Lecture Notes on General Relativity

what is general relativity in physics, how do general relativity and quantum mechanics conflict and what is general relativity equation what does general relativity predict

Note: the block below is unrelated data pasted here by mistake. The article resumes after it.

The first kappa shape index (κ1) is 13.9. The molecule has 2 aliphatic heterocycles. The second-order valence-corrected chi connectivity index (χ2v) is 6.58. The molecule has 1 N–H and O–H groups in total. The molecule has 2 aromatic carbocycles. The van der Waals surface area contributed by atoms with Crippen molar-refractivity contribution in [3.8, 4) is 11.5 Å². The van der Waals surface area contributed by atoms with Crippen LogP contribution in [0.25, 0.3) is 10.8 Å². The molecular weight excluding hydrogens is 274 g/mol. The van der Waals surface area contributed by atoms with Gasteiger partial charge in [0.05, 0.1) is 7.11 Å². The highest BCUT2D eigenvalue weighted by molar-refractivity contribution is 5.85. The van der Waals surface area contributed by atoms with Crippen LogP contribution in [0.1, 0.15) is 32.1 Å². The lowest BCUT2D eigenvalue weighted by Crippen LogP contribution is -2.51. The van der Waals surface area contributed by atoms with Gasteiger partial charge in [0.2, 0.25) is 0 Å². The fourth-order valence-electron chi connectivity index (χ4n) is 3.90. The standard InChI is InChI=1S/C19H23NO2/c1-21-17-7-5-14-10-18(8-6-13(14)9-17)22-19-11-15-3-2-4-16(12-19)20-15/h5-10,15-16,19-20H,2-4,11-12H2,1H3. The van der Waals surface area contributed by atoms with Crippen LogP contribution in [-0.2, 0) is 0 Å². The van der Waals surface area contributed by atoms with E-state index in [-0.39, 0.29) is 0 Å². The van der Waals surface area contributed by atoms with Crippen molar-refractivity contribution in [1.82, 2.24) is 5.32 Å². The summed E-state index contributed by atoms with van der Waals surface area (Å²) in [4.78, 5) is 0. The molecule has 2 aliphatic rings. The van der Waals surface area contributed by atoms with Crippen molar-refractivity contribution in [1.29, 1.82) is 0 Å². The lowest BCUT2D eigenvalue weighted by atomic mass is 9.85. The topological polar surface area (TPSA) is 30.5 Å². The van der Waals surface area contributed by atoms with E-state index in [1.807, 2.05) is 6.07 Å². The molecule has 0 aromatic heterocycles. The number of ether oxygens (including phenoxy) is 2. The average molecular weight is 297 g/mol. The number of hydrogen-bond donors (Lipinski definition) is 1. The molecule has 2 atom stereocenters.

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Lecture Notes on General Relativity Matthias Blau Albert Einstein Center for Fundamental Physics Institut fu¨r Theoretische Physik Universit¨at Bern CH-3012 Bern, Switzerland The latest version of these notes is available from http://www.blau.itp.unibe.ch/Lecturenotes.html Last update August 8, 2016 10 Introduction 1905 was Einstein’s magical year. In that year, he published three articles, on light quanta, onthefoundationsofthetheoryofSpecialRelativity, andonBrownianmotion, each one separately worthy of a Nobel prize. Immediately after his work on Special Relativity, Einstein started thinking about gravity and how to give it a relativistically invariant formulation. He kept on working on this problem during the next ten years, doing little else. This work, after many trials and errors, culminated in his masterpiece, the General Theory of Relativity, presented in 1915/1916. It is widely considered to be one of the greatest scientific and intellectual achievements of all time, a beautiful theory derived from pure thought and physical intuition, capable of explaining, or at least describing, still today, more than 100 years later, every aspect of gravitational physics ever observed. Einstein’s key insightwas whatisnow knownas theEinstein Equivalence Principle, the (local) equivalence of gravitation and inertia. This ultimately led him to the realisation that gravity is best described and understood not as a physical external force like the other forces of nature but rather as a manifestation of the geometry and curvature of space-time itself. This realisation, in its simplicity and beauty, has had a profound impact on theoretical physics as a whole, and Einstein’s vision of a geometrisation of all of physics is still with us today. The aim of these lecture notes is to provide a reasonably self-contained introduction to General Relativity, including a variety of applications of the theory, ranging from the solar system to gravitational waves, black holes and cosmology. These lecture notes for an introductory course on General Relativity are based on a course that I originally gave in the years 1998-2003 in the framework of the Diploma Course of the ICTP (Trieste, Italy). Currently these notes form the basis of a course that I teach as part of the Master in Theoretical Physics curriculum at the University of Bern. Intheinterveningyears, Ihavemade(andkeepmaking)variousadditionstothelecture notes, and they now include much more material than is needed for (or can realistically be covered in) an introductory 1- or even 2-semester course, say, but I hope to have nevertheless preserved (at least in parts)the introductory character and accessible style of the original notes. Invariably, any set of (introductory) lecture notes has its shortcomings, due to lack of space and time, the requirements of the audience and the expertise (or lack thereof) and interests of the lecturer. These lecture notes are, of course, no exception. In particular, the emphasis in these notes is on developing the theory (I am a theoretical physicist), not on experiments or connecting the theory with observation, but stops shortofdoingrealmathematical generalrelativity (i.e. provingtheorems), asthiswould 12require significantly more mathematical sophistication and machinery than I want to assume (or can develop) in these notes. I hope that these lecture notes nevertheless provide the necessary background for studying these or other more advanced topics not covered in these notes. I should also stress that I have written these notes primarily for myself, and for my students. I am making them publicly available just in case somebody else happens to find them useful, and becauseI know that previous versions of these notes have enjoyed somepopularity. However, ifyou donotlikethesenotesormyway of explainingthings, or do not find what you are looking for, please do not complain to me (yes, this has happenedinthepast). Therewilloccasionallybefurtheradditionsandupdatestothese notes, reflecting however my personal preferences and taste rather than any (futile) aim for completeness. Lecturenotesofthislengthunavoidablycontainsomeminormistakessomewhere. How- ever, I hope that these notes are free of major conceptual errors and blunders. I am of course grateful for any constructive criticism and corrections. If you have such com- ments, or also if you just happen to find these notes useful, please let me know (blau at itp.unibe.ch). 0.1 Prerequisites General Relativity may appear to be a difficult subject at first, since it requires a certain amount of new mathematics and takes place in an unfamiliar arena. However, this course is meant to be essentially self-contained, requiring only a familiarity with • Special Relativity, • Lagrangian mechanics, n • vector calculus and calculus inR . To be precise, by special relativity I mean the covariant formulation in terms of the Minkowski metric and Lorentz tensors etc.; special relativity is (regardless of what you may have been taught) not fundamentally a theory about people changing trains erratically, runninginto barnswith poles, or doing strange things to their twins; rather, it is a theory of a fundamental symmetry principle of physics, namely that the laws of physics are invariant underLorentz transformations andthat they shouldtherefore also be formulated in a way which makes this symmetry manifest. Litmus Test: does the content of section 1.2 look familiar to you? I will thus attempt to explain every single other thing that is required to understand the basics of Einstein’s theory of gravity. However, this also means that I will not be 13able to discuss some mathematically more advanced and yet equally important aspects of General Relativity. 0.2 Overview Currently, these notes are organised into 7 parts, namely A: Physics in a Gravitational Field and General Covariance B: General Relativity and Geometry C: Dynamics of the Gravitational Field D: General Relativity and the Solar System E: Black Holes F: Cosmology G: Varia I refer to the Table of Contents for rather detailed information about the contents of the individual parts and sections of these notes and want to just provide some remarks here for a first orientation. Part A of the lecture notes is dedicated to explaining and exploring the consequences of Einstein’s insights into the relation between gravity and space-time geometry, and to developing the machinery (of tensor calculus and Riemannian geometry) required to describe physics in a curved space time, i.e. in a gravitational field. From about section 3 onwards, Part A can be read in parallel with other parts of these notes which deal with various applications of General Relativity. In particular, at this point in the course I find it useful to develop in parallel (and suggest to read in parallel) the more formal material on tensor analysis in Part A, and Part D (dealing with solar system tests of general relativity) – cf. the more detailed suggestions at the end of section 2. Not only does this provide an interesting and physically relevant application and illustration of the machinery developed so far, it also serves to provide an appropriate balance between physics and formalism in the lectures. The topics covered in Parts A and D, together with the first section 18 of Part C dealing with the Einstein field equations, probably form the core of most introductory courses on general relativity. This provides (or is meant to provide) the basis for other applications or investigations of general relativity, and other sections of Part C and Parts E-G provide a reasonably large variety of topics to choose from. 14In Part B of the lecture notes I have collected a number of different more mathematical topics that develop the formalism of tensor calculus and differential geometry in one way or another. Stricly speaking, none of these topics are essential for understanding some of themoreelementary aspects of general relativity to betreated later on (so Part B can also be regarded as a mathematical appendix to the notes). However, some of them are required at a later stage to understand, or even formulate, certain somewhat more advanced aspects of general relativity (and it is perhaps best to then go back to this section if and when needed), and others are included simply because they are fun or beautiful (or, usually, both). 0.3 Literature Most of the material covered in these notes, in particular in the introductory parts, is completely standard and can be found in many places. While my way of explaining things is my own, and numerous gratuitous “Remarks” throughout the notes as well as the selection of more advanced topics reflect my own interests, I make no claim to major originality in these notes and have not attempted to reinvent the wheel. In particular, in earlier versions of these notes the presentation of much of the intro- ductory material followed quite closely the treatment in Weinberg’s classic • S. Weinberg, Gravitation and Cosmology and readers familiar with this book may still recognise the similarities in some places. Even though my own way of thinking about general relativity is much more geometric (and this has definitely influenced later versions of and additions to these notes), I have found that the pragmatic approach adopted by Weinberg is ideally suited to introduce general relativity to students with little mathematical background. Asfarasmorerecentandmodernbooksareconcerned,hereisashortpersonalselection of my favourites: 1. At an introductory level, a book that I like and highly recommend is • J. Hartle, Gravity. An Introduction to Einstein’s General Relativity 2. Atan intermediate level (i.e. moreor less atthelevel of thesenotes), my favourite modern book is • S. Carroll, Spacetime and Geometry: An Introduction to General Relativity 3. At a more advanced level, my favourites are • S. Hawking, G. Ellis, The large scale structure of space-time 15• E. Poisson, A Relativist’s Toolkit: the Mathematics of Black Hole Mechanics • R. Wald, General Relativity and I will frequently refer to these books in the body of the notes for discussions of more advanced and/or more mathematical topics. 4. The history of the development of general relativity is an important and complex subject, crucial for a thorough appreciation of general relativity. My remarks on this subject are scarce and possibly even misleading at times and should not be taken as gospel. For an authoritative and informative account, I strongly recommend the scientific biography of Einstein • A. Pais, Subtle is the Lord: the science and life of Albert Einstein 0.4 References and Footnotes As mentioned before, much of the material covered in these notes is quite standard, and can be found in many places, and I have not attempted to provide references or attributions for this. Nevertheless, these lecture notes contain a large number of footnotes, with significantly higher density in the sections of the notes dealing with more advanced and, specifically, more recent developments. For the most part, these are meant as pointers to the literature for further reading and with more information. However, I have also attempted to indicate explicitly in footnotes whenever I have knowinglyusedoradoptedsomethingspecificfromaspecificsourcethatshouldperhaps not be considered common knowledge. If you feel that somewhere in these notes I have written or used something that should not be considered common knowledge and that has not been properly attributed, please let me know. For referencing I have adopted the following procedure: • When referring to textbooks, I usually just refer to them in the form “Author, Title” (as above), without indicating publisher, year, ...If you actually need this information, it will be easy for you to find it. • When referring to articles, if they are available from the preprint server at http://arXiv.org/ I usually just refer to the arXiv number, regardless of whether or not that article has been published elsewhere (this just reflects the by now standard practice that people are more likely to first go there rather than to the library to look for or at an article). 16• References to pre-arXiv articles are given in the traditional complete “Author(s), Title, Journal, ...” form. 0.5 Exercises Exercises are, of course, an indispensable part of any course, in particular a course on general relativity, since it is impossible to familiarise oneself with the formalism (of tensor calculus) without actually doing calculations. Nevertheless, these lecture notes contain no exercises, or at least none that are explicitly labelled as such. This simply reflects my own style of teaching, where exercises are very much integrated intothecourseandmainlyservethepurposeofgettingstudentstolookatwhatwasdone in the course and to perhaps fill in some details that I skipped in class. In particular, I am no fan of exercises that go significantly beyond what is covered in class or in the notes (if it is relevant, I should explain or include it, if it is not then we may as well not bother). However, most (sub-)sections contain numerous “Remarks”, and many of them con- tain supplementary and/or more advanced information and material, and these may be regarded as (annotated) exercises or used as a basis for exercises. If that does not provide enough or satisfactory material, see also • A. Lightman, W. Press, R. Price, S. Teukolsky, Problem Book in Relativity and Gravitation for almost 500 fully solved problems in relativity. 171 From the Einstein Equivalence Principle to Geodesics 1.1 Motivation: The Einstein Equivalence Principle The highly successful Newtonian theory of gravity can be succinctly summarised by two sets of differential equations, one describing the dynamics (motion) of particles in a given gravitational field (described by a potential φ), and the other describing the dynamics of the gravitational field itself, namely how φ is to be determined from a given mass configuration. The former takes the standard Newtonian form ¨ mx=F =−m∇φ (1.1) g (but we will come back in some detail below to the question if/why the same mass parametermappearsonbothsidesofthisequation,soastoincorporatetheobservation, going back to Galileo, that “all bodies fall at the same rate in a a gravitational field”). The latter is the Poisson equation 2 Δφ=4πG μ=(4πG /c )ρ , (1.2) N N with G denoting, here and throughout, Newton’s constant, i.e. the gravitational cou- N 2 pling constant, and where μ is the mass density, and ρ =μc the associated rest mass energy density - I will set c=1 in the following and use ρ. Let us start with the field equation. It is immediately evident that this cannot be the final story. Not only is this equation not Lorentz invariant. Because of the absence of time-derivatives in (1.2), it actually describes an “action at a distance” and an in- stantaneous propagation of the gravitational field to every point in space (if you wiggle your mass distribution here now, this will immediately effect the gravitational potential arbitrarily far away). This is something that Einstein had just successfully exorcised from other aspects of physics, and clearly Newtonian gravity had to be revised as well. It is then also immediately clear that what would have to replace Newton’s theory is something rather more complicated. The reason for this is that, according to Special Relativity, massisjustanotherformofenergy. Then,sincegravity couplestomasses, in arelativisticallyinvarianttheorygravitywillalsohavetocoupletoenergy. Inparticular, therefore, gravity would have to couple to gravitational energy, i.e. to itself. As a consequence, the new gravitational field equations will, unlike Newton’s, have to be non-linear: the field of the sum of two masses cannot equal the sum of the gravitational fieldsofthetwomassesbecauseitshouldalsotakeintoaccountthegravitational energy of the two-body system. Now, having realised that Newton’s theory cannot be the final word on the issue, how does one go about finding a better theory? I will first very briefly discuss (and then dismiss) what at first sight may appear to be the most natural and naive approach to formulating a relativistic theory of gravity, 19namely the simple replacement of Newton’s field equation (1.2) by its relativistically covariant version Δφ=4πG ρ −→ φ=4πG ρ , (1.3) N N whereistheLorentzinvariantd’Alembertorwave operator. Whilethislooks promis- ing, somethingcan’t bequiteright aboutthis equation. We already know (from Special Relativity) that ρ is not a scalar but rather the 00-component of a tensor, the energy- momentum tensor, so if actuallyρ appears on the right-hand side,φ cannot bea scalar, while if φ is a scalar something needs to be done to fix the right-hand side. Turning first to the latter possiblility, one option that suggests itself is to replace ρ by α the trace T =T of the energy-momentum tensor. This is by definition / construction α ascalar, anditwill agreewithρinthenon-relativistic limit(whererestmassdominates over other contributions). Thus a first attempt at fixing the above equation might look like φ=4πG T . (1.4) N This is certainly an attractive equation, but it definitely has the drawback that it is too linear. Recall from the discussion above that the universality of gravity (coupling to all forms of matter) and the equivalence of mass and energy lead to the conclusion thatgravity shouldcoupletogravitational energy, invariablypredictingnon-linear(self- interacting) equations for the gravitational field. However, the left hand side could be such that it only reduces to or Δ of the Newtonian potential in the Newtonian limit of weak time-independent fields. Thus a second attempt at fixing the above equation might look like Φ(φ)=4πG T , (1.5) N where Φ(φ)≈φ for weak fields. Such a scalar relativistic theory of gravity and variants thereof were proposed and studiedamongothersbyAbraham,Mie,andNordstrøm. Asitstands,thisfieldequation appears to be perfectly consistent (and it may be interesting to discuss if/how the Einstein equivalence principle, which will put us on our route towards metrics and space-time curvature is realised in such a theory). However, regardless of this, this theory is incorrect simply because it is ruled out experimentally. The easiest way to see this (with hindsight) is to note that the energy-momentum tensor of Maxwell theory (6.47) is traceless (6.121), and thus the above equation would predict no coupling of gravity to the electro-magnetic field, in particular to light, hence in such a theory there 1 would be no deflection of light by the sun etc. The other possibility to render (1.3) consistent is the, a priori perhaps much less com- pelling, option to think of φ and Δφ or φ not as scalars but as (00)-components of 1 For more on the history and properties of scalar theories of gravity see the review by D. Giulini, What is (not) wrong with scalar gravity?, arXiv:gr-qc/0611100. 20some tensor, in which case one could try to salvage (1.3) by promoting it to a tensorial equation Some tensor generalising Δφ ∼4πG T . (1.6) αβ N αβ This is indeed the form of the field equations for gravity (the Einstein equations) we will ultimately be led to (see section 18.4), but Einstein arrived at this in a completely different, and much more insightful, way. Letusnow,verybrieflyandinastreamlinedway,trytoretrace(oneaspectof)Einstein’s thoughts, namely on the relation between inertial and gravitational mass, which, as we will see, will lead us rather quickly to the geometric picture of gravity sketched in the Introduction. To that end we return to the Newtonian equation of motion (1.1). Recall that in this Newtonian theory, there are two a priori completely independent concepts of mass: • inertialmassm (oraccelerationmass),whichaccountsfortheresistanceofabody i or particle against acceleration and appears universally on the left-hand-side of the Newtonian equation of motion ma=F (1.7) i in conjunction with the accelerationa; • gravitational mass m which is the mass the gravitational field couples to, i.e. it g is the gravitational charge of a particle, F =−m∇φ . (1.8) g g Now it is an important empirical fact that the inertial mass of a body is equal to its gravitational mass. This realisation, at least with this clarity, is usually attributed to Newton, although it goes back to experiments and observations by Galileo usually paraphrased as “all bodies fall at the same rate in a gravitational field”. (It is not true, though, that Galileo dropped objects from the leaning tower of Pisa to test this - he used an inclined plane, a water clock and a pendulum). These experiments were later on improved, in various forms, by Huygens, Newton, Bessel and others and reached unprecedented accuracy with the work of Baron von Eo¨tv¨os(1889-...),whowasabletoshowthatinertialandgravitational massofdifferent 9 materials (like wood and platinum) agree to one part in 10 . In the 1950/60’s, this was 11 still further improved by R. Dicke to something like one part in 10 . More recently, rumours of a ‘fifth force’, based on a reanalysis of Eo¨tv¨os’ data (but buried in the meantime) motivated experiments with even higher accuracy and nodifference between m andm was found. i g 21Figure 1: Experimenter and his two stones freely floating somewhere in outer space, i.e. in the absence of forces. Newton’s theory would in principle be perfectly consistent with m 6= m , just as the i g formally analagous equation for an electrically charged particle with charge q in an e electrostatic field E =−∇φ, ¨ mx=−q∇φ , (1.9) i e is perfectly acceptable for any ratio q /m , and Einstein was very impressed with the e i observed equality of m and m . This should, he reasoned, not be a mere coincidence i g but is probably trying to tell us something rather deep about the nature of gravity. With his unequalled talent for discovering profound truths in simple observations, he concluded(callingthis“derglu¨cklichste GedankemeinesLebens”(thehappiestthought of my life)) that the equality of inertial and gravitational mass suggests a close relation between inertia and gravity itself, suggests, in fact, that locally effects of gravity and acceleration are indistinguishable, gravitational mass = inertial mass because (locally) GRAVITY = ACCELERATION He substantiated this with some classical thought experiments, Gedankenexperimente, as he called them, which in the meantime have morphed into and have come to be known as the elevator thought experiments, which we will now discuss. 1. Consider somebody in a small sealed box (elevator) somewhere in outer space. In the absence of any forces, this person will float. Likewise, two stones he has just dropped (see Figure 1) will float with him. 2. Now assume (Figure 2) that somebody on the outside suddenly pulls the box up with a constant acceleration. Then of course, our friend will be pressed to the bottom of the elevator with a constant force and he will also see his stones drop to the floor. 22Figure 2: Constant acceleration upwards mimics the effect of a gravitational field: ex- perimenter and stones drop to the bottom of the box. 3. Now consider (Figure 3) this same box brought into a constant gravitational field. Then again, he will be pressed to the bottom of the elevator with a constant force andhewillseehisstonesdroptothefloor. Withnoexperimentinsidetheelevator can he decide if this is actually due to a gravitational field or due to the fact that somebody is pulling the elevator upwards. Thus our first lesson is that, indeed, locally the effects of acceleration and gravity are indistinguishable. 4. Now consider somebody cutting the cable of the elevator (Figure 4). Then the elevator will fall freely downwards but, as in Figure 1, our experimenter and his stones will float as in the absence of gravity. Thus lesson number two is that, locally the effect of gravity can be eliminated by going to a freely falling reference frame (or coordinate system). This should not come as a surprise. In the Newtonian theory, if the free fall in a constant gravitational field is described by the equation x¨ =g (+ other forces) , (1.10) then in the accelerated coordinate system 2 ξ(x,t)=x−gt /2 (1.11) the same physics is described by the equation ¨ ξ =0 (+ other forces) , (1.12) and the effect of gravity has been eliminated by going to the freely falling coordi- natesystemξ. Thecrucialpointhereisthatinsuchareferenceframenotonlyour 23Figure 3: Effect of a constant gravitational field: indistinguishablefor our experimenter from that of a constant acceleration in Figure 2. Figure 4: Free fall in a gravitational field has the same effect as no gravitational field (Figure 1): experimenter and stones float. 24Figure 5: Experimenter and his stones in a non-uniform gravitational field: the stones will approach each other slightly as they fall to the bottom of the elevator. observer will float freely, but because of the equality of inertial and gravitational mass he will also observe all other objects obeying the usual laws of motion in the absence of gravity. 5. In the above discussion, I have put the emphasis on constant accelerations and on ‘locally’. To see the significance of this, consider our experimenter with his elevator in the gravitational field of the earth (Figure 5). This gravitational field is not constant but spherically symmetric, pointing towards the center of the earth. Therefore the stones will slightly approach each other as they fall towards the bottom of the elevator, in the direction of the center of the gravitational field. 6. Thus, if somebodycuts the cable now and the elevator is again in free fall (Figure 6), our experimenter will float again, so will the stones, but our experimenter will also notice that the stones move closer together for some reason. He will have to conclude that there is some force responsible for this. This is lesson number three: in a non-uniform gravitational field the effects of gravity cannot be eliminated by going to a freely falling coordinate system. This isonlypossiblelocally, onsuchscales onwhichthegravitational fieldisessentially constant. Einstein formalised the outcome of these thought experiments in what is now known as the Einstein Equivalence Principle which roughly states that physics in a freely falling 25Figure 6: Experimentator and stones freely falling in a non-uniform gravitational field. The experimenter floats, so do the stones, butthey move closer together, indicating the presence of some external force. frame in a gravitational field is the same as physics in an inertial frame in Minkowski space in the absence of gravitation. Two formulations are At every space-time point in an arbitrary gravitational field it is possible to choose a locally inertial (or freely falling) coordinate system such that, within a sufficiently small region of this point, the laws of nature take the same form as in unaccelerated Cartesian coordinate systems in the absence 2 of gravitation. and Experimentsinasufficientlysmallfreelyfallinglaboratory,overasufficiently short time, give results that are indistinguishable from those of the same 3 experiments in an inertial frame in empty space. There are different versions of this principle depending on what precisely one means by ‘thelawsofnature’. Ifonejustmeansthelaws ofNewtonian(or relativistic) mechanics, then this priciple essentially reduces to the statement that inertial and gravitational mass are equal. Usually, however, this statement is taken to imply also Maxwell’s 2 S. Weinberg, Gravitation and Cosmology. 3 J. Hartle, Gravity. An Introduction to Einstein’s General Relativity. 264 theory, quantum mechanics etc. What it pragmatically asserts in one of its stronger forms is that ... thereisnoexperimentthatcandistinguishauniformacceleration from a uniform gravitational field. (J. Hartle, loc. cit.) The power of the above principle, which we will regard as a heuristic guideline, rather than trying to (prematurely) give it a mathematically precise formulation, lies in the fact that we can combine it with our understanding of physics in accelerated reference systems to gain insight into the physics in a gravitational field. Two immediate conse- quences of this (which cannot be derived on the basis of Newtonian physics or Special Relativity alone) are • light is deflected by a gravitational field just like material objects; • clocks run slower in a gravitational field than in the absence of gravity. To see the inevitability of the first assertion, imagine a light ray entering the rocket / elevator in Figure 1 horizontally through a window on the left hand side and exiting again at the same height through a window on the right. Now imagine, as in Figure 2, accelerating the elevator upwards. Then clearly the light ray that enters on the left will exit at a lower point of the elevator on theright because the elevator is accelerating upwards. By the equivalence principle one should observe exactly the same thing in a constant gravitational field (Figure 3). It follows that in a gravitational field the light ray is bent downwards, i.e. it experiences a downward acceleration with the (locally constant) gravitational acceleration g. To understand the second assertion, one can e.g. simply appeal to the so-called “twin- paradox” of Special Relativity: the accelerated twin is younger than his unaccelerated inertial sibling. Hence accelerated clocks run slower than inertial clocks. Hence, by the equivalence principle, clocks in a gravitational field run slower than clocks in the absence of gravity. Alternatively, one can imagine two observers at the top and bottom of the elevator, having identical clocks and sending light signals to each other at regular intervals as determined by their clocks. Once the elevator accelerates upwards, the observer at the bottom will receive the signals at a higher rate than he emits them (because he is accelerating towards the signals he receives), and he will interpret this as his clock running more slowly than that of the observer at the top. By the equivalence principle, the same conclusion now applies to two observers at different heights in a gravitational 4 For a discussion of different formulations of the equivalence principle and the logical relations among them, see E. di Casola, S. Liberati, S. Sonego, Nonequivalence of equivalence principles, arXiv:1310.7426 gr-qc. 27field. This can also be interpreted in terms of a gravitational redshift or blueshift (photons losing or gaining energy by climbing or falling in a gravitational field), and we will return to a more quantitative discussion of this effect in section 2.9. 1.2 Lorentz-Covariant Formulation of Special Relativity (Review) What the equivalence principle tells us is that we can expect to learn something about the effects of gravitation by transforming the laws of nature (equations of motion) from an inertial Cartesian coordinate system to other (accelerated, curvilinear) coordinates. As a first step, we will, in section 1.3 below, discuss the above example of an observer undergoing constant acceleration in the context of special relativity. As a preparation for this, and the remainder of the course, this section will provide a lightning review of the Lorentz-covariant formulation of special relativity, mainly to set the notation and conventions that will be used throughout, and only to the extent that it will be used in the following. 1. Minkowski space(-time) (a) ThearenaofspecialrelativityisMinkowskispace-timehenceforthMinkowski space for short, the union of space and time is implied by uttering the word “Minkowski”. It is the space of events, labelled by 3 Cartesian spatial coor- k dinates x and a time-coordinate t or, more usefully, by the coordinates a 0 k k (ξ )=(ξ =ct,ξ =x ) , (1.13) a where c is the speed of light. Typically in these notes ξ will indicate such a (locally) inertial coordinate system, whereas generic coordinates will be μ called x etc. We will almost always work in units in which c=1. (b) Minkowski space is equipped with a prescription for measuring distances, encoded in a line-element which, in these coordinates, takes the form X 2 0 2 k 2 ds =−(dξ ) + (dξ ) . (1.14) k (c) This can be written as X 2 0 2 k 2 a b ds =−(dξ ) + (dξ ) ≡η dξ dξ . (1.15) ab k with metric (η )=diag(−1,+1,+1,+1) or, more explicitly, ab   −1 0 0 0   0 +1 0 0   η =  (1.16) ab   0 0 +1 0 0 0 0 +1 (thus we are using the “mostly plus” convention). 282. Lorentz Transformations (a) Lorentz transformations are by definition those linear transformations a a a b ¯ ξ 7→ξ =L ξ (1.17) β that leave the Minkowski line-element invariant, 2 a b a b 2 a b ¯ ¯ ds¯ ≡η dξ dξ =η dξ dξ =ds ⇔ η L L =η . (1.18) ab ab ab cd c d In matrix notation this can also be written as t ¯ ξ =Lξ , LηL =η (1.19) t where L is the transpose of L. This is the defining condition for Lorentz t transformations,andtheLorentzsignatureanalogueoftheconditionR1R = 1foranorthogonaltransformation(rotationorreflection)inEuclideanspace, with metric η →1 =δ . ab ik ik Alternative notation: a¯ a¯ b a¯ a¯ b ¯ ξ =L ξ or ξ =L ξ (1.20) b b a a¯ ¯ Strictly speakingξ andξ may be considered to refer to two different quan- ¯ tities, to the cooordinates of the new point ξ in the old coordinate system versusthecoordinates of theold pointξ in thenewcoordinate system. How- ever, for many elementary purposes this difference between what is known as the active (moving points) versus the passive (relabelling points) point of view is not crucial, and one should not be hung-up on notation: coordinates arefundamentally justbookkeepingdevices sousewhatever is convenient for current bookkeeping or other purposes. (b) Infinitesimal Lorentz rotations, i.e. Lorentz transformations with L of the formL =1+ω, ω infinitesimal, are characterised by t t (1+ω) η(1+ω)=η ⇒ (ηω)+(ηω) =0 . (1.21) Thus the matrix ηω is anti-symmetric. In components, an infinitesimal Lorentz transformation therefore has the form a a b c δξ =ω ξ with ω ≡η ω =−ω . (1.22) ab ac ba b b (c) Poincar´etransformationsarethoseaffinetransformationsthatleavetheMin- kowskiline-elementinvariant. TheyarecomposedofLorentztransformations and arbitrary constant translations and thus have the form a a a b a ¯ ξ 7→ξ =L ξ +ζ , (1.23) β 29infinitesimally a a b a δξ =ω ξ +ǫ . (1.24) b Any two inertial systems in the sense of the equivalence principle of special relativity are related by a Poincar´e transformation. 3. Distance & Causal Structure (a) The Minkowski metric defines the Lorentz (and Poincar´e) invariant distance 2 a a b b (Δξ) =η (ξ −ξ )(ξ −ξ ) (1.25) ab P Q P Q a a betwen two events P and Q with coordinates ξ and ξ respectively. P Q 2 (b) Depending on the sign of (Δξ) , the two events P,Q are called, spacelike, lightlike (null) or timelike separated,   0 spacelike separated  2 (Δξ) = (1.26) =0 lightlike separated   0 timelike separated (c) The set of events that are lightlike separated from P define the lightcone at P. It consists of two components (joined at P), the future and the past 0 0 lightcone, distinguished by the sign of ξ −ξ (positive for Q on the future Q P 0 0 lightcone, ξ ξ , negative for Q on the past lightcone). Q P 4. Curves and Tangent Vectors a (a) A parametrised curve is given by a map λ7→ ξ (λ). The tangent vector to the curve at the point ξ(λ ) has components 0 d ′a a ξ (λ )= ξ (λ) . (1.27) 0 λ=λ 0 dλ It is called spacelike, lightlike (null) or timelike, depending on the sign of ′a ′b η ξ ξ , ab   0 spacelike  ′a ′b η ξ ξ =0 lightlike (1.28) ab   0 timelike This sign (and hence this classification) depends only on the image of the curve, not its parametrisation. (b) Acurvewhosetangentvectoriseverywheretimelikeiscalledatimelikecurve (and likewise for lightlike and spacelike curves). A curve whose tangent vector is everywhere timelike or null (i.e. non-spacelike) is called a causal curve. Worldlines of massive particles are timelike curves, those of massless particles (light) are null curves. 30(c) AnaturalLorentz-invariant parametrisation oftimelike curvesisprovidedby the Lorentz-invariant proper time τ along the curves, a a ξ =ξ (τ) , (1.29) with p p p 2 a b ′a ′b cdτ = −ds = −η dξ dξ = −η ξ ξ dλ ab ab (1.30) a b dξ (τ)dξ (τ) 2 ⇒ η =−c . ab dτ dτ Likewise spacelike curves are naturally parametrised by proper distance ds. The derivative with respect to proper time will be denoted by an overdot, d a a ˙ ξ (τ)= ξ (τ) . (1.31) dτ a ˙ Because τ is Lorentz-invariant, τ¯ =τ, tangent vectors ξ of τ-parametrised curves transform linearly under Lorentz transformations, a ¯ d ∂ξ d a a b a b ˙ ¯ ¯ ˙ ξ (τ)= ξ (τ)= ξ (τ)=L ξ (τ) . (1.32) b b dτ ∂ξ dτ These are the prototypes of what are called Lorentz vectors or, more gener- ally, Lorentz tensors. 5. Lorentz Vectors a (a) Lorentz vectors (or 4-vectors) are objects with components v which trans- a form under Lorentz transformations with the matrixL (to bethought of as b a a ¯ the Jacobian of the transformation relating ξ and ξ ), a a b v¯ =L v . (1.33) b (b) η can be regarded as defining an indefinite scalar product on the space of ab a b Lorentz vectors, and the Minkowski norm η v v and the Minkowski scalar ab a b product η v w of Lorentz vectors are invariant under Lorentz transforma- ab tions, a b a b a b a b η v¯ v¯ =η v v , η v¯ w¯ =η v w . (1.34) ab ab ab ab Avector iscalled, spacelike, lightlike (null)or timelike dependingonthesign of its Minkowski norm. (c) One can identify Minkowski space with its “tangent space”, i.e. with the 1,3 vector space V = R of 4-vectors equipped with the quadratic form or scalar productη with signature (1,3). ab 6. Other Lorentz Tensors 31